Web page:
• Reply to: Atta Boy   by   5 months 2 weeks ago

    Decent, but probably needs the exact brand of vinegar to get it right. I tried with a different brand of fig vinegar, and it worked, but it wasn't quite sweet enough and didn't quite feel "all there".

  • Reply to: Paper Plane   by   5 months 2 weeks ago

    Been making it lately with Sfumato Rabarbaro in place of the Nonino. Also very tasty.

  • Reply to: Hurricane   by   5 months 2 weeks ago

    Made with a mix of Zacapa and Smith & Cross, served it up, no mint. Like a fruity and delicious daiquiri-esque thing. Will make again. 

  • Reply to: Mexican Velvet   by   5 months 2 weeks ago

    Substituted the pineapple syrup for passion fruit syrup and 1 oz of the tequila for mezcal, which made for a very tasty beverage. Might try the original too, sometime. Thanks. 

  • Reply to: Raven Stag   by   5 months 2 weeks ago

    Made with Salignac VS cognac and Vya vermouth. Really tasty!

  • Reply to: Bon Vivant   by   5 months 2 weeks ago

    Solid drink. I would cut back the sweet vermouth to an ounce, though.

  • Reply to: Port Light   by   5 months 2 weeks ago

    Smugglers Cove has this as egg white, 2 oz. bourbon, 1 oz. fresh lemon juice, 3/4 oz. honey syrup, 1/2 oz. passion fruit syrup.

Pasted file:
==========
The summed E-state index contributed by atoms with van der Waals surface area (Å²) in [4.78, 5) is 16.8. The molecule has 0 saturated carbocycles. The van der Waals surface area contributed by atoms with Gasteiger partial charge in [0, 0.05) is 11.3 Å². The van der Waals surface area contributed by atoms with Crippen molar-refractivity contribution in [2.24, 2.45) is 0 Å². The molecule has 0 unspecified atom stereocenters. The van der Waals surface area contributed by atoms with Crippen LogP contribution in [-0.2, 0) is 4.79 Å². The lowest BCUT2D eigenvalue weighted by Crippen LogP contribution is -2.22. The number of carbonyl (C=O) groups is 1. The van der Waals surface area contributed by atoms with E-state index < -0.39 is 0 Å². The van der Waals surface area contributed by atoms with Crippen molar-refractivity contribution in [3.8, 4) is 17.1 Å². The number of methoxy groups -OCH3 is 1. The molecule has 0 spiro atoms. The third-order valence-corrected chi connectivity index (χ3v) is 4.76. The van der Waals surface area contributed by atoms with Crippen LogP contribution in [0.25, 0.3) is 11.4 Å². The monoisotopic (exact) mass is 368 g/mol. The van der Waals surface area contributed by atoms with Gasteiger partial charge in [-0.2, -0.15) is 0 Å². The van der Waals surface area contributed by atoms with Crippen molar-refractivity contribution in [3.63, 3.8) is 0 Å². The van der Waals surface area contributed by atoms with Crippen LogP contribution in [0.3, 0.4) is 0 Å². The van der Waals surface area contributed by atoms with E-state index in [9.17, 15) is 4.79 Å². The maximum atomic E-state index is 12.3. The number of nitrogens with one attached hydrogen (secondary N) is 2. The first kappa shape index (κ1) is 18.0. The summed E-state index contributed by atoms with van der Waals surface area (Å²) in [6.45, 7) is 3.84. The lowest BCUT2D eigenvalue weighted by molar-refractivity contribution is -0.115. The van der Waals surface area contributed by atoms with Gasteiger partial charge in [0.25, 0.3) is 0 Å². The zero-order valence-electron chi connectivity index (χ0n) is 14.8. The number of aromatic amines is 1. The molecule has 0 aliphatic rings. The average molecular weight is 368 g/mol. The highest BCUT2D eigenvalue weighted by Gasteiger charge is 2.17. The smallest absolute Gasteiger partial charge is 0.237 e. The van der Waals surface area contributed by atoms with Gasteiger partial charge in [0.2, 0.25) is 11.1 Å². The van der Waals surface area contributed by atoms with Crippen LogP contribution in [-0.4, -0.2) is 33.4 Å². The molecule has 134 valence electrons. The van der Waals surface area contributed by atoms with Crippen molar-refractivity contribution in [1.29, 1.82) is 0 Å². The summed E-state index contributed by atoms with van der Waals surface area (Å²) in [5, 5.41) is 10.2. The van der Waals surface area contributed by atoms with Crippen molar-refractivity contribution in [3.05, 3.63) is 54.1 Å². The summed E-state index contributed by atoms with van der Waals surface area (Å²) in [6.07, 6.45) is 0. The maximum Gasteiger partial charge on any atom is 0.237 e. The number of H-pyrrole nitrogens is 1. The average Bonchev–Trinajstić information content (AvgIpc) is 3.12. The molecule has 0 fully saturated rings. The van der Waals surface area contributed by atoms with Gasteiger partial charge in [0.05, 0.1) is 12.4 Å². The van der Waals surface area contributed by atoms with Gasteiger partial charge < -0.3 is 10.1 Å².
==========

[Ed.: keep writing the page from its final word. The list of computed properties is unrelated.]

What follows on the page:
• Reply to: The Commodore   by   5 months 2 weeks ago

    Isn't this recipe a Commodore #2? According to Martin Doudroffs index of cocktails there are several cocktails including Commodore in their name. Jamie Boudreau is cited as the creator of the recipe written here, but Doudroffs index refers to this book: Albert Stevens Crockett. Old Waldorf Bar Days. Aventine Press. 1931. p. 127.

  • Reply to: Sex Panther   by   5 months 2 weeks ago

    Had to try this just because of the name. I like it, though it seems like the Cynar gets lost. I gave it a 3, mainly because blackstrap always comes off a little odd to me.

  • Reply to: Man with No Name   by   5 months 2 weeks ago

    I could read 1/2 oz 'agave syrup 1:1 with water' as either a half or a quater oz of each. Tasting the drink, I think it's supposed to be 1/2 oz total - in other words, 1/4 of each. Pleasant drink, though.

  • Reply to: Blackthorn English   by   5 months 2 weeks ago

    This recipe seems under-rated. I wonder if it is the ratio or if people are using cheap/terrible sloe gin?

    There are, at least, three types of cocktails that vye for the "Blackthorn" name. Sloe berries are the fruit of the Blackthorn tree & this concoction is probably the one that should have the title [though other have (humorously) proposed Irish whiskey-based concoction being credible due to where Blackthorn trees are grown].

    This recipe dates to pre-1926 [when it appeared in Bolton's Sideboard]. Dave Arnold's recipe [1.5 oz Plymouth/0.75 sweet vermouth/0.75 sloe gin/2 dashes bitters] is better-balanced than this version.

  • Reply to: Sunflower   by   5 months 3 weeks ago

    Too sweet for my liking, however Tanya likes it.

  • Reply to: Maiden's Kiss (Improved)   by   5 months 3 weeks ago

    Drinks with 1/2oz (or more) maraschino are always interesting. It seems very tame in this one. Not bad.